Every child has the right to be heard on decisions that affect their lives and last month the hopes and concerns of Australia's children were heard loud and clear in Parliament House.
Our brilliant Young Ambassadors spoke with 19 MPs and Senators about the things that matter to kids across the country: education, equality, family and many more deeply felt issues in their lives.
Young Ambassadors Kate Row and Jeffrey Effendi present their report to the Deputy Prime Minister and Minister for Foreign Affairs, the Hon Julie Bishop MP. The Minister said the Young Ambassadors are "important in helping to give a voice to the aspirations and specific needs of children and youth."
It all began last year, when the ten Young Ambassadors held a national consultation to find out what matters most to children in Australia; what they worry about, what change they want to see in the world and whether they feel included in decisions that shape their lives. The Ambassadors listened to 1500 children from diverse communities across the country and all of their conversations made one thing clear: children are complex individuals with big experiences and important things to say.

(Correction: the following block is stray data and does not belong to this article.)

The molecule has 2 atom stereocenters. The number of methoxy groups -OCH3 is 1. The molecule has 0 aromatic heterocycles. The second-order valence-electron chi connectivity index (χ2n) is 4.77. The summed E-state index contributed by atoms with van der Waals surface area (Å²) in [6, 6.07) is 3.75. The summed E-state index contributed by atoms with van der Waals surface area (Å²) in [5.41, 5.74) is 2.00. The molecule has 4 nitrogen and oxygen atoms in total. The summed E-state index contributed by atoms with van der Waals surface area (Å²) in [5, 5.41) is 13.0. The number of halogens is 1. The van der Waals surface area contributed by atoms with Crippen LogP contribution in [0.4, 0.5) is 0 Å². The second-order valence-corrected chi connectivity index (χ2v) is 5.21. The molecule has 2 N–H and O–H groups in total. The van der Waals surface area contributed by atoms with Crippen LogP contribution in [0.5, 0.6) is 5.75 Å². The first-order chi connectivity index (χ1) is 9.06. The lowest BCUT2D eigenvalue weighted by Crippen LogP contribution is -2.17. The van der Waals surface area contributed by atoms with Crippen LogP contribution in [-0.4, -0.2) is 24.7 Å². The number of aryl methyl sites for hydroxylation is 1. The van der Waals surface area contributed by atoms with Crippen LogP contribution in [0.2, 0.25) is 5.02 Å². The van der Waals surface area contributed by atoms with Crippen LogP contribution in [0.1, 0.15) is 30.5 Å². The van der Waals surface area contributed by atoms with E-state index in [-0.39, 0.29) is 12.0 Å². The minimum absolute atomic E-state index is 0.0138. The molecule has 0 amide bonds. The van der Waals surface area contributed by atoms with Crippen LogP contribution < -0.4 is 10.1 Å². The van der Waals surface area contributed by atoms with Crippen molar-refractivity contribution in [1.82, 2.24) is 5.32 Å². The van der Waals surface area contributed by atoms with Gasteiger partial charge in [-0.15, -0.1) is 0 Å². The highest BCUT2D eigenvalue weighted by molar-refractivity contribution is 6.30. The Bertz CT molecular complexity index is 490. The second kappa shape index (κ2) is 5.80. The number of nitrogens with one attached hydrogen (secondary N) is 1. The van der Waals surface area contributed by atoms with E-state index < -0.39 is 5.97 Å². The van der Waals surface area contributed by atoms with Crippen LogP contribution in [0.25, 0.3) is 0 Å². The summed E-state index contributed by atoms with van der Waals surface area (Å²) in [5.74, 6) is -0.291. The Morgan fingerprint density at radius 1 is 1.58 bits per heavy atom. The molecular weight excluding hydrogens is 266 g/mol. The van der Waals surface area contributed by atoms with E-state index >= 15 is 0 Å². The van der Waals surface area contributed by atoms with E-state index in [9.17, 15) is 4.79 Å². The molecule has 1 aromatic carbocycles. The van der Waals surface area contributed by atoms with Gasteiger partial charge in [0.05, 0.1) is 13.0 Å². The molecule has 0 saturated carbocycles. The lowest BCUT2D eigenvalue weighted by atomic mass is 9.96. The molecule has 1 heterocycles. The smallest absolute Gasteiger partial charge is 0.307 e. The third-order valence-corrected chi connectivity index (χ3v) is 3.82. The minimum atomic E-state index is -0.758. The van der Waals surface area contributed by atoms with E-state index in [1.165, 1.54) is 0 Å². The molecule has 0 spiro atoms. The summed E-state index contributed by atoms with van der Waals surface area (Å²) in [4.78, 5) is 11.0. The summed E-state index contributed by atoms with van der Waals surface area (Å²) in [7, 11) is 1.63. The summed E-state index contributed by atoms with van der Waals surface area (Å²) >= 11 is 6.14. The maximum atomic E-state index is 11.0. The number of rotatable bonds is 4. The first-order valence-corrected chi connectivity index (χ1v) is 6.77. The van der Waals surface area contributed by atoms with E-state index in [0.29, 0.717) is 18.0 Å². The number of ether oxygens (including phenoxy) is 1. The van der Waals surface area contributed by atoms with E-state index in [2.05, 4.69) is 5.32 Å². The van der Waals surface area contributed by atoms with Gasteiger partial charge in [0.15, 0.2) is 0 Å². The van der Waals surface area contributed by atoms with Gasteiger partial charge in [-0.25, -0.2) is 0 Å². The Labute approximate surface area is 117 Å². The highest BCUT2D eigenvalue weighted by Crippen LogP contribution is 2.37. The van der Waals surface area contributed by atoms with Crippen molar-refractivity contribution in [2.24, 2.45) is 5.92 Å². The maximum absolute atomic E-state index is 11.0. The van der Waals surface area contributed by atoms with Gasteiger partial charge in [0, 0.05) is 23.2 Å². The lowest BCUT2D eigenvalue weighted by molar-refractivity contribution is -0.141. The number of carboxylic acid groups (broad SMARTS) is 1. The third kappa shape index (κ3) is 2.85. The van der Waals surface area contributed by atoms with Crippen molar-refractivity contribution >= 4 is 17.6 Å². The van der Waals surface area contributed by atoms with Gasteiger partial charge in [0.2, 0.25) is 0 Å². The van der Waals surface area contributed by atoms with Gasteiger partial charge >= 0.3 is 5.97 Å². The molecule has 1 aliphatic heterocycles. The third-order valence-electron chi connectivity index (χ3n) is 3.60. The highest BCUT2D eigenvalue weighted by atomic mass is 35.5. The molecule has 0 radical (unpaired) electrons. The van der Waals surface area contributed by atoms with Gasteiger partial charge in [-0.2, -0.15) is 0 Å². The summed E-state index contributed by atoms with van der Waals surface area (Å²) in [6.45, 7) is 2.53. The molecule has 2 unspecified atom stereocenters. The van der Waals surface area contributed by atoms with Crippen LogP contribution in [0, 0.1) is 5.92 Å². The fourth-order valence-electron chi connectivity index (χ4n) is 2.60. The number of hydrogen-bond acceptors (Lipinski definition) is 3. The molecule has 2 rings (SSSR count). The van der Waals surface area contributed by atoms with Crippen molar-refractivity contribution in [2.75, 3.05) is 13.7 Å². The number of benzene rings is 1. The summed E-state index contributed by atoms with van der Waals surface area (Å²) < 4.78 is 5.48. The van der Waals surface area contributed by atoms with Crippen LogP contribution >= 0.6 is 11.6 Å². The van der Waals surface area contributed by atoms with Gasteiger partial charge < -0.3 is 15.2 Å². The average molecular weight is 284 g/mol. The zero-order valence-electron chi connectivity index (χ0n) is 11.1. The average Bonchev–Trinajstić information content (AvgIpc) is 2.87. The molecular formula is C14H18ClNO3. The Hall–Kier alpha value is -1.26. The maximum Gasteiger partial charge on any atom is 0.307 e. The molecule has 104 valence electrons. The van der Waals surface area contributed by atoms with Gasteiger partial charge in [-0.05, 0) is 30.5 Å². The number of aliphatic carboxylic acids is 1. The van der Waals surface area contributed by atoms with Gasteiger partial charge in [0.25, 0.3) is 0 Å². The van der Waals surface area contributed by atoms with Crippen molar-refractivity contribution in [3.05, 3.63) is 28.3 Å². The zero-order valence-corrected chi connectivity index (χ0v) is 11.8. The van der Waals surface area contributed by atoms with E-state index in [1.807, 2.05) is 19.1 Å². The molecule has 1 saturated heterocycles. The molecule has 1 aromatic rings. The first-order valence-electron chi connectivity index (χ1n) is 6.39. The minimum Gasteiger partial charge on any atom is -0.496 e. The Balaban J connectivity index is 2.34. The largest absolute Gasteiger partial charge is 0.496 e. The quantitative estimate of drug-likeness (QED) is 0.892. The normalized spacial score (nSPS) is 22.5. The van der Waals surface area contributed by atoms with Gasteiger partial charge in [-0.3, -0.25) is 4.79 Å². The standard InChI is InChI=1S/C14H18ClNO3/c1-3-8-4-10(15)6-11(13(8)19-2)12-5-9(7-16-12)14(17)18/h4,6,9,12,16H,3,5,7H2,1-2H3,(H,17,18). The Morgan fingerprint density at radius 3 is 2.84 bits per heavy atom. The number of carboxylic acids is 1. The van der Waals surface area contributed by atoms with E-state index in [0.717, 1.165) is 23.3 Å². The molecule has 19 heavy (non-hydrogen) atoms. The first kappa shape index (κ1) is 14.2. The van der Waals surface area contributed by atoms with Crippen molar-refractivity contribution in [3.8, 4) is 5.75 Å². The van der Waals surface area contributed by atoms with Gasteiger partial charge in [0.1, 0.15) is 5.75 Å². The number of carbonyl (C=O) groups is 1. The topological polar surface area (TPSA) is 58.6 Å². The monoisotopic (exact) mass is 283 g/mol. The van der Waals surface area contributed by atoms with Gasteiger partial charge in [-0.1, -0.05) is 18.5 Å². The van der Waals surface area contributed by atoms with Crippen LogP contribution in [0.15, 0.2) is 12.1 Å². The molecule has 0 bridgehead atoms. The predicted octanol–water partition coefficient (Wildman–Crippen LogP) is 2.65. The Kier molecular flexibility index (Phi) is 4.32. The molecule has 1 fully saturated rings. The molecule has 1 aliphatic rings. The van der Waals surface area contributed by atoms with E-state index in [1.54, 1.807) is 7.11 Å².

Australia's kids explained how they:
- Worry about children who are homeless, living in poverty and needing care.
- Are concerned about the absence of family and friends, especially when they seem to be in danger.
- Feel the most important thing is family and keeping their family together.
- Want to feel safe in their community. Children said they are very affected by media reporting on local and global issues and it contributes to how secure they feel.
- Feel included in decisions but mostly at home. We need to do more to include their voice in big decisions that affect them.
It's crucial that children have this chance to explain how they feel, said Young Ambassador Catherine Yen.
“Adults may agree they want children to
be happy, healthy and safe but what’s
important to an adult does not always
reflect what is most important to a child.”
"For example, while talking about to children about child rights at a local primary school I learned only half the class felt safe in their local community," Catherine remembered. "After talking to the students, the class teacher approached me to express real surprise at the low levels of security felt by the children around her. It’s moments like these that can properly inform adults and help them to ensure children survive, thrive and have their rights realised."
The children's answers make up Things That Matter, a special report which the Young Ambassadors have left in the hands of the country's top decision makers. Last month the advocates converged on Parliament House to meet with 19 MPs and Senators and explain, face-to-face, what really matters to Australia's children.